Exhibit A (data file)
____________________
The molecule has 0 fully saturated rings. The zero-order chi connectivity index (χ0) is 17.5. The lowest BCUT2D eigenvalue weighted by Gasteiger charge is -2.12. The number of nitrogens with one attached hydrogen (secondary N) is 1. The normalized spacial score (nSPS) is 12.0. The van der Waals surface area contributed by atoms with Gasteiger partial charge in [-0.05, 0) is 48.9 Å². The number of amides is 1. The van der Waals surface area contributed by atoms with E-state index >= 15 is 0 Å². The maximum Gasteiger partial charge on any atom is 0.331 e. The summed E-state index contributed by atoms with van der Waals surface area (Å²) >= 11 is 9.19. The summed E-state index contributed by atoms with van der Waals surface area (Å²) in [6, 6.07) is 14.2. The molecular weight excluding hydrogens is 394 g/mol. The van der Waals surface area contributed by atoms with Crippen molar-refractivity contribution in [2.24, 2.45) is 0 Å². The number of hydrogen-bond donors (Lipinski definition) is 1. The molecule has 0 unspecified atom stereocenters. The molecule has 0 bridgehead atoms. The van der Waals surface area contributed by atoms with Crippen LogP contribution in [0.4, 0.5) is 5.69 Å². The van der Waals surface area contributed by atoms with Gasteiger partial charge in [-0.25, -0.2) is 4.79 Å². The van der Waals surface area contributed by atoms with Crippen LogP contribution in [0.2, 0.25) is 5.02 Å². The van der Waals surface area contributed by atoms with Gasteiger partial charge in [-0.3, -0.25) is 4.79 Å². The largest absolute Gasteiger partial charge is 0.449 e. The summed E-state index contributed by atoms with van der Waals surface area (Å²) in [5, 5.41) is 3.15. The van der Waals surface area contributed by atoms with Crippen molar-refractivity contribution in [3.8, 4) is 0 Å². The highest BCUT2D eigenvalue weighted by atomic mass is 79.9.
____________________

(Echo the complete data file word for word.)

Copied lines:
The molecule has 0 fully saturated rings. The zero-order chi connectivity index (χ0) is 17.5. The lowest BCUT2D eigenvalue weighted by Gasteiger charge is -2.12. The number of nitrogens with one attached hydrogen (secondary N) is 1. The normalized spacial score (nSPS) is 12.0. The van der Waals surface area contributed by atoms with Gasteiger partial charge in [-0.05, 0) is 48.9 Å². The number of amides is 1. The van der Waals surface area contributed by atoms with E-state index >= 15 is 0 Å². The maximum Gasteiger partial charge on any atom is 0.331 e. The summed E-state index contributed by atoms with van der Waals surface area (Å²) >= 11 is 9.19. The summed E-state index contributed by atoms with van der Waals surface area (Å²) in [6, 6.07) is 14.2. The molecular weight excluding hydrogens is 394 g/mol. The van der Waals surface area contributed by atoms with Crippen molar-refractivity contribution in [2.24, 2.45) is 0 Å². The number of hydrogen-bond donors (Lipinski definition) is 1. The molecule has 0 unspecified atom stereocenters. The molecule has 0 bridgehead atoms. The van der Waals surface area contributed by atoms with Crippen LogP contribution in [0.4, 0.5) is 5.69 Å². The van der Waals surface area contributed by atoms with Gasteiger partial charge in [-0.25, -0.2) is 4.79 Å². The van der Waals surface area contributed by atoms with Crippen LogP contribution in [0.2, 0.25) is 5.02 Å². The van der Waals surface area contributed by atoms with Gasteiger partial charge in [-0.3, -0.25) is 4.79 Å². The largest absolute Gasteiger partial charge is 0.449 e. The summed E-state index contributed by atoms with van der Waals surface area (Å²) in [5, 5.41) is 3.15. The van der Waals surface area contributed by atoms with Crippen molar-refractivity contribution in [3.8, 4) is 0 Å². The highest BCUT2D eigenvalue weighted by atomic mass is 79.9.